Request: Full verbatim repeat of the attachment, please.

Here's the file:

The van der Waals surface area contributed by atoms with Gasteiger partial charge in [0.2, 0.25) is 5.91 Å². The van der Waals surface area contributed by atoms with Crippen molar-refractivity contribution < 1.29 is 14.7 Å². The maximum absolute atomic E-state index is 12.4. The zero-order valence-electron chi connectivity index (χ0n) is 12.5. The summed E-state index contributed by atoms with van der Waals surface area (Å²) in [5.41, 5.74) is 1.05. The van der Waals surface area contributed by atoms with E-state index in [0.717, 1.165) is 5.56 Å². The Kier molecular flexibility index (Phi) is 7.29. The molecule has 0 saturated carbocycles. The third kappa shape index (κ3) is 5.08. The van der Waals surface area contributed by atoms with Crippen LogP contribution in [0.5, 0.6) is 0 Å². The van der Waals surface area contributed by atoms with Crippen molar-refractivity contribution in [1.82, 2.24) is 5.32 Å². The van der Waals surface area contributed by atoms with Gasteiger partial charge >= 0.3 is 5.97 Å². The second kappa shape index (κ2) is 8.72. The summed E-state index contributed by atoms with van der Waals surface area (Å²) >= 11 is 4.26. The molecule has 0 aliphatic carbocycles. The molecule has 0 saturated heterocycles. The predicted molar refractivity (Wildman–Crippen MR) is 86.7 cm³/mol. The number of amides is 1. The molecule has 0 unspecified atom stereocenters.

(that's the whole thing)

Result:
The van der Waals surface area contributed by atoms with Gasteiger partial charge in [0.2, 0.25) is 5.91 Å². The van der Waals surface area contributed by atoms with Crippen molar-refractivity contribution < 1.29 is 14.7 Å². The maximum absolute atomic E-state index is 12.4. The zero-order valence-electron chi connectivity index (χ0n) is 12.5. The summed E-state index contributed by atoms with van der Waals surface area (Å²) in [5.41, 5.74) is 1.05. The van der Waals surface area contributed by atoms with E-state index in [0.717, 1.165) is 5.56 Å². The Kier molecular flexibility index (Phi) is 7.29. The molecule has 0 saturated carbocycles. The third kappa shape index (κ3) is 5.08. The van der Waals surface area contributed by atoms with Crippen LogP contribution in [0.5, 0.6) is 0 Å². The van der Waals surface area contributed by atoms with Crippen molar-refractivity contribution in [1.82, 2.24) is 5.32 Å². The van der Waals surface area contributed by atoms with Gasteiger partial charge >= 0.3 is 5.97 Å². The second kappa shape index (κ2) is 8.72. The summed E-state index contributed by atoms with van der Waals surface area (Å²) >= 11 is 4.26. The molecule has 0 aliphatic carbocycles. The molecule has 0 saturated heterocycles. The predicted molar refractivity (Wildman–Crippen MR) is 86.7 cm³/mol. The number of amides is 1. The molecule has 0 unspecified atom stereocenters.